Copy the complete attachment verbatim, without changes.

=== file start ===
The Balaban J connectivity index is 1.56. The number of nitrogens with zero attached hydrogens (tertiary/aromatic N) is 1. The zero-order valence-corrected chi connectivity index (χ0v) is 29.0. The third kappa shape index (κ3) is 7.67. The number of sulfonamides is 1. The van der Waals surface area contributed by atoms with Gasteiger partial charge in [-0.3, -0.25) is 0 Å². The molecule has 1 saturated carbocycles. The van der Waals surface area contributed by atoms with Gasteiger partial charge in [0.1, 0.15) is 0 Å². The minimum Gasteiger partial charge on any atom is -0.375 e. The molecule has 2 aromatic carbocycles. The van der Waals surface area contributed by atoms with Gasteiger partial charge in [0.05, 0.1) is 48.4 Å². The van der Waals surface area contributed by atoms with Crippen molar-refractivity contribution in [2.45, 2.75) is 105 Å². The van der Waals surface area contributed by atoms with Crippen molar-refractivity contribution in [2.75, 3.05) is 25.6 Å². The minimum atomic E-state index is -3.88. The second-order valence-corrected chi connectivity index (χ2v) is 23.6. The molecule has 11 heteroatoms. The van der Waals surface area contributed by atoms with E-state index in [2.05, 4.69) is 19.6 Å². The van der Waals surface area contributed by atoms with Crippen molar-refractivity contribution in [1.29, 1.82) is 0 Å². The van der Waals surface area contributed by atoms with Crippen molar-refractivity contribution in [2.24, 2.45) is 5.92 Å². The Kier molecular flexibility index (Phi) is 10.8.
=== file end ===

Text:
The Balaban J connectivity index is 1.56. The number of nitrogens with zero attached hydrogens (tertiary/aromatic N) is 1. The zero-order valence-corrected chi connectivity index (χ0v) is 29.0. The third kappa shape index (κ3) is 7.67. The number of sulfonamides is 1. The van der Waals surface area contributed by atoms with Gasteiger partial charge in [-0.3, -0.25) is 0 Å². The molecule has 1 saturated carbocycles. The van der Waals surface area contributed by atoms with Gasteiger partial charge in [0.1, 0.15) is 0 Å². The minimum Gasteiger partial charge on any atom is -0.375 e. The molecule has 2 aromatic carbocycles. The van der Waals surface area contributed by atoms with Gasteiger partial charge in [0.05, 0.1) is 48.4 Å². The van der Waals surface area contributed by atoms with Crippen molar-refractivity contribution in [2.45, 2.75) is 105 Å². The van der Waals surface area contributed by atoms with Crippen molar-refractivity contribution in [2.75, 3.05) is 25.6 Å². The minimum atomic E-state index is -3.88. The second-order valence-corrected chi connectivity index (χ2v) is 23.6. The molecule has 11 heteroatoms. The van der Waals surface area contributed by atoms with E-state index in [2.05, 4.69) is 19.6 Å². The van der Waals surface area contributed by atoms with Crippen molar-refractivity contribution in [1.29, 1.82) is 0 Å². The van der Waals surface area contributed by atoms with Crippen molar-refractivity contribution in [2.24, 2.45) is 5.92 Å². The Kier molecular flexibility index (Phi) is 10.8.